The Extinction of Us

Researchers say Mama Earth is entering a period of mass extinction. According to a scientific study by Berkeley, Princeton, and Stanford universities, the globe could be undergoing a phase that will wipe most of its surface clean of life. Through the analysis of fossil records, researchers have found that vertebrae species are vanishing at a rate 114 times quicker than normal, mimicking the five extinction periods that took place before our time.

Since the turn of the 20th century, earth has said farewell to the passenger pigeon, the Bali tiger, the cry pansy, the golden toad, and hundreds of other populations that were once abundant. If this rate continues, it’s possible that even the almighty human race could soon be on nature’s chopping block.


Unlike the cosmic cluster that killed off the dinosaurs, human activity is said to be at fault for this mass event. Reading through the study, you can almost feel Mother Nature slap a fat “I told you so,” across humanity’s face. However, this news also poses a question: can we, in fact, nurture the earth back to a healthy state, or is earth’s depletion merely a part of its natural evolution?

Carl Sagan, the late astronomer, once said:

“Extinction is the rule. Survival is the exception.”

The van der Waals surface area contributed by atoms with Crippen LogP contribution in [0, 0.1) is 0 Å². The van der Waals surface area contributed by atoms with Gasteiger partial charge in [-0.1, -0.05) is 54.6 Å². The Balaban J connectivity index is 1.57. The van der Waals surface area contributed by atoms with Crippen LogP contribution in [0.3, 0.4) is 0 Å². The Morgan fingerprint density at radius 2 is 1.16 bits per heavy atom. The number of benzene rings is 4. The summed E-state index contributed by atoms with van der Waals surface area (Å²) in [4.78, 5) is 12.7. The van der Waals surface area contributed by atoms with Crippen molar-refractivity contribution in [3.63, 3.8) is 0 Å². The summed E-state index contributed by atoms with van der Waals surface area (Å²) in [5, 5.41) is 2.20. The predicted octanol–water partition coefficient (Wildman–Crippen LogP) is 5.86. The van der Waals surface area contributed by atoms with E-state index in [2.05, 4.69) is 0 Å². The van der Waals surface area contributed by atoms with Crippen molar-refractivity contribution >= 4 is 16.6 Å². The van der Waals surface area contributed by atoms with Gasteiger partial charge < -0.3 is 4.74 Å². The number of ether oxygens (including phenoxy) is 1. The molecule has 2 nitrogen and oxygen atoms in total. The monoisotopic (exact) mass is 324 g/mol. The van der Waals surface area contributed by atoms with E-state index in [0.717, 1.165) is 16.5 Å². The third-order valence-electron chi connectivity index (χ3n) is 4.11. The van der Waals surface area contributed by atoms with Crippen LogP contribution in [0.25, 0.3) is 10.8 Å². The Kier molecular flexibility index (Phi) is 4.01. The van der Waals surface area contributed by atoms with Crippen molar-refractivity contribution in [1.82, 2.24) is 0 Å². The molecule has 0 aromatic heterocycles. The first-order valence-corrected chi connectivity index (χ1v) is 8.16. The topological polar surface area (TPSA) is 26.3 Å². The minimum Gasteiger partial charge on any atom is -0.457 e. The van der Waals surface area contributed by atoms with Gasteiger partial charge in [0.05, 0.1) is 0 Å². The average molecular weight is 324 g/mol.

As with any natural cycle, all life on earth must eventually come to an end. The planet has already experienced five events in which nearly all living species were completely destroyed. Surely, another is inevitable.


It’s likely that our answer rests somewhere between nature and nurture. Earth, like every life it fosters, will eventually burn out. Humans’ conservation efforts can influence the process, but so can human ignorance and greed. Mass media is telling us that our species could be at risk of annihilation–no more feeling, no more creation, no more life– yet there’s barely a crack in our daily routines. The reality is that the human race, for the most part, won’t make a change until our bare backs are pressed against that dreaded chopping block. By then, it’ll be too late, but maybe that’s okay.

On that note, I leave you fellow homo sapiens with a word from George Carlin, the ultimate lover of all things human.

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